Using legacy literature for studies of biodiversity

Although the GBIF network has mobilized hundreds of millions of occurrence records, a massive amount of data remains available only in undigitized form.

Stinking goosefoot (Chenopodium vulvaria) from MNHN - Museum national d'Histoire naturelle, Paris. Photo licensed under CC BY 4.0

Stinking goosefoot (Chenopodium vulvaria) from MNHN - Museum national d'Histoire naturelle, Paris. Photo licensed under CC BY 4.0

Although the GBIF network has mobilized hundreds of millions of occurrence records, a massive amount of data remains available only in undigitized form. By reviewing two data-mobilization case studies, the author explores how much information can be extracted from legacy literature and how useful it might be. And while the quantity of information retrieved from such documents can be considerable, records rarely have precise dates and are often not georeferenced. The study concludes with a testing effort to gather all existing records for stinking goosefoot (Chenopodium vulvaria), estimating that legacy literature contributes 20 per cent of all available observations.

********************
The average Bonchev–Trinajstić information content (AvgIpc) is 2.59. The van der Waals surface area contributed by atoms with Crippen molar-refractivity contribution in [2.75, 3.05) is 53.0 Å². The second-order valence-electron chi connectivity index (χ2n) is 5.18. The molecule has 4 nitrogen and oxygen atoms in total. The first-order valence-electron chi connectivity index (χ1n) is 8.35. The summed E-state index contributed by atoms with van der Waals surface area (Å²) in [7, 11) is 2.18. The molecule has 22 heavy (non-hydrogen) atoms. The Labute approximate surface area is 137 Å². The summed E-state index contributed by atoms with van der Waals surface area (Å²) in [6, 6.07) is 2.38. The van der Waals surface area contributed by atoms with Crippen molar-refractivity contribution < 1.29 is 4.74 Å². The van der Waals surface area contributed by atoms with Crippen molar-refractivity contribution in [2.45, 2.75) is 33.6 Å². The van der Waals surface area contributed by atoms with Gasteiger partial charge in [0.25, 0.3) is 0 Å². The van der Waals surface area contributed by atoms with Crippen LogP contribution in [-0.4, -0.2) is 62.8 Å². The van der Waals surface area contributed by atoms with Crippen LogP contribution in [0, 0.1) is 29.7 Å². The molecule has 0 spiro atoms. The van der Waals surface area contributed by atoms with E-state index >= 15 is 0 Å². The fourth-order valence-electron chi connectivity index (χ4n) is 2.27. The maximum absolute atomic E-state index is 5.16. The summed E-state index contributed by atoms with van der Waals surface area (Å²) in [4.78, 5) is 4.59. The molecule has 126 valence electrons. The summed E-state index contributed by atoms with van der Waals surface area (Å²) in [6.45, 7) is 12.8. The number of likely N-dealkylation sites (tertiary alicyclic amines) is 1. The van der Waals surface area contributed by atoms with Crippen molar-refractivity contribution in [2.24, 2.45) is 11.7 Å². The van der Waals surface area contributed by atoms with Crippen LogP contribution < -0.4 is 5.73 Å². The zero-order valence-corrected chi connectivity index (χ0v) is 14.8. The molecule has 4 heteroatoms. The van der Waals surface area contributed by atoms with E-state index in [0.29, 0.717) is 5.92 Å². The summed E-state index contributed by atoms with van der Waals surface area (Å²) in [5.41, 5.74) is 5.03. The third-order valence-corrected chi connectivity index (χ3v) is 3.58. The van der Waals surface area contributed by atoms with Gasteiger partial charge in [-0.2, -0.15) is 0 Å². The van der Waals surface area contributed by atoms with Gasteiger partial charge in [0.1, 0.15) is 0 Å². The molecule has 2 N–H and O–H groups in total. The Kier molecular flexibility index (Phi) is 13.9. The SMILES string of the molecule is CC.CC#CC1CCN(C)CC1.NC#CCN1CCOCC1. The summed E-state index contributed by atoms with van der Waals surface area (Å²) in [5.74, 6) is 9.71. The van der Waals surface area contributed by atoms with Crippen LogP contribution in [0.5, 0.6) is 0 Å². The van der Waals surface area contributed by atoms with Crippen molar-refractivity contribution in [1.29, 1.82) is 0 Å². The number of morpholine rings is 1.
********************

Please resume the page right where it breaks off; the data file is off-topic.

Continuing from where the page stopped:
Citations

Groom, Q. (2015). Using legacy botanical literature as a source of phytogeographical data. Plant Ecology and Evolution, 148(2), 256–266. doi:10.5091/plecevo.2015.1048

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